Currently, Turkey is experiencing a climate that is similar to that surrounding the collapse of the Soviet Union in the early 1990s. The party will receive only 11.4 percent of votes from younger generations, according to a poll conducted by ORC Research, known for its close relationship with the (AKP). (AKP) splinter groups, including Dawood Oglu and Ali Babajan, as well as the formation of independent parties opposing the (AKP) have intensified meetings in recent months to unite against the ruling party in the next presidential election. With the exception of both the Republican People's Party and the People's Democratic Party, which oppose the two-year extension of Turkish forces in Syria and Iraq, they have not agreed on a unified foreign policy to stop foreign interventions. By leveraging the parliamentary majority with the Nationalist Movement, his ally, Justice and Development Party (AKP) managed to pass the law through Parliament.
(AKP)popularity in Turkey is declining not only among youths, but also in general, where the most recent survey by Metropoll (Research and opinion polls) revealed that the ruling party might receive no more than 29.3 percent of votes in any forthcoming elections, compared to 42.56 percent during the 2018 elections.
A new Turkish military operation can be ruled out based on an analysis of Turkey's foreign relations and its internal economic and social condition, but it might also serve as one of the engines of this operation, which will help ease internal pressure on Erdogan and the Justice and Development Party (AKP), but it is a risky adventure that may bring about economic collapse and internal disintegration that might spark a civil war or a military coup. Conservative and hardline figures such as Erdogan have the potential to escalate irresponsibly.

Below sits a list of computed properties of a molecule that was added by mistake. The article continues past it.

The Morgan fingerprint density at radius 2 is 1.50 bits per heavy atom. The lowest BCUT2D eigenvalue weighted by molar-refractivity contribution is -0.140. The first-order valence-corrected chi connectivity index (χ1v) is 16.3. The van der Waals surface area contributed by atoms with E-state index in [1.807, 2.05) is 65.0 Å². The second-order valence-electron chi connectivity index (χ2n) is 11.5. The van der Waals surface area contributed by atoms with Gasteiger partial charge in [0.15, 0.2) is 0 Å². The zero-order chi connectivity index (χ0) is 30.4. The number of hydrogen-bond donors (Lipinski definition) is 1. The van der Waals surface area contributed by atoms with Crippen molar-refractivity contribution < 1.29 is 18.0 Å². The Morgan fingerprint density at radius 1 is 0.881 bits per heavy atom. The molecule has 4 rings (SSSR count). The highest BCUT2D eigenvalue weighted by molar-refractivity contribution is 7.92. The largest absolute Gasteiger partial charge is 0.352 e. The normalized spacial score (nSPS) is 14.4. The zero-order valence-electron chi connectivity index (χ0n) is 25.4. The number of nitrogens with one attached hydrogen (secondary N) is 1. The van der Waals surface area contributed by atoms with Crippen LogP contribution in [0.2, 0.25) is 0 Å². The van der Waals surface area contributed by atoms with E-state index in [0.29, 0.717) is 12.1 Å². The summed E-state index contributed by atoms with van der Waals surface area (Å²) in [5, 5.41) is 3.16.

Regardless of whether a military operation is conducted, the hard-liner national army factions continue to violate the rights of citizens of the occupied cities. By repeatedly bombing most of the towns and villages in the line of fire and by sending a flotilla of drones over north and eastern Syria, Turkey continues to violate the agreements it reached with Russia and the United States. Hundreds of thousands of displaced people, including residents of the entire region, will suffer a humanitarian catastrophe as a result of this. Russia and the United States must keep their commitments to the people of northeast Syria, take clear positions against new military actions, and prioritize implementing Resolution 2254.